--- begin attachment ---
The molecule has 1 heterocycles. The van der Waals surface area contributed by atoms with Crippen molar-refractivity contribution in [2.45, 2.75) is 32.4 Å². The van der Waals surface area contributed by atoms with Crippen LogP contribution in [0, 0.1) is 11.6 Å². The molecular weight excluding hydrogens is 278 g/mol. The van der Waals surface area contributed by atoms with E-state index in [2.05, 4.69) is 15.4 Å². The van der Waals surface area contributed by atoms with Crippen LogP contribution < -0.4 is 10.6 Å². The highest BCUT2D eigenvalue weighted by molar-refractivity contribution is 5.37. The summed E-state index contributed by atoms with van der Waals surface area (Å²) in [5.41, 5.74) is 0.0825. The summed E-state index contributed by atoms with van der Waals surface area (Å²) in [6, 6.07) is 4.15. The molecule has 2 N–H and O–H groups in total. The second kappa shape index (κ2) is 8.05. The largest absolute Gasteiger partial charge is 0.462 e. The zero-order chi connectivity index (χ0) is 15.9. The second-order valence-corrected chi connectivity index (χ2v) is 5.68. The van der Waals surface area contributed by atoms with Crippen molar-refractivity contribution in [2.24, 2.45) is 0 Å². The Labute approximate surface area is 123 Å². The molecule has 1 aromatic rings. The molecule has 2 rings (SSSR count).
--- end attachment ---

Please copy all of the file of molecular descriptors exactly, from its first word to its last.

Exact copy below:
The molecule has 1 heterocycles. The van der Waals surface area contributed by atoms with Crippen molar-refractivity contribution in [2.45, 2.75) is 32.4 Å². The van der Waals surface area contributed by atoms with Crippen LogP contribution in [0, 0.1) is 11.6 Å². The molecular weight excluding hydrogens is 278 g/mol. The van der Waals surface area contributed by atoms with E-state index in [2.05, 4.69) is 15.4 Å². The van der Waals surface area contributed by atoms with Crippen LogP contribution < -0.4 is 10.6 Å². The highest BCUT2D eigenvalue weighted by molar-refractivity contribution is 5.37. The summed E-state index contributed by atoms with van der Waals surface area (Å²) in [5.41, 5.74) is 0.0825. The summed E-state index contributed by atoms with van der Waals surface area (Å²) in [6, 6.07) is 4.15. The molecule has 2 N–H and O–H groups in total. The second kappa shape index (κ2) is 8.05. The largest absolute Gasteiger partial charge is 0.462 e. The zero-order chi connectivity index (χ0) is 15.9. The second-order valence-corrected chi connectivity index (χ2v) is 5.68. The van der Waals surface area contributed by atoms with Crippen molar-refractivity contribution in [2.24, 2.45) is 0 Å². The Labute approximate surface area is 123 Å². The molecule has 1 aromatic rings. The molecule has 2 rings (SSSR count).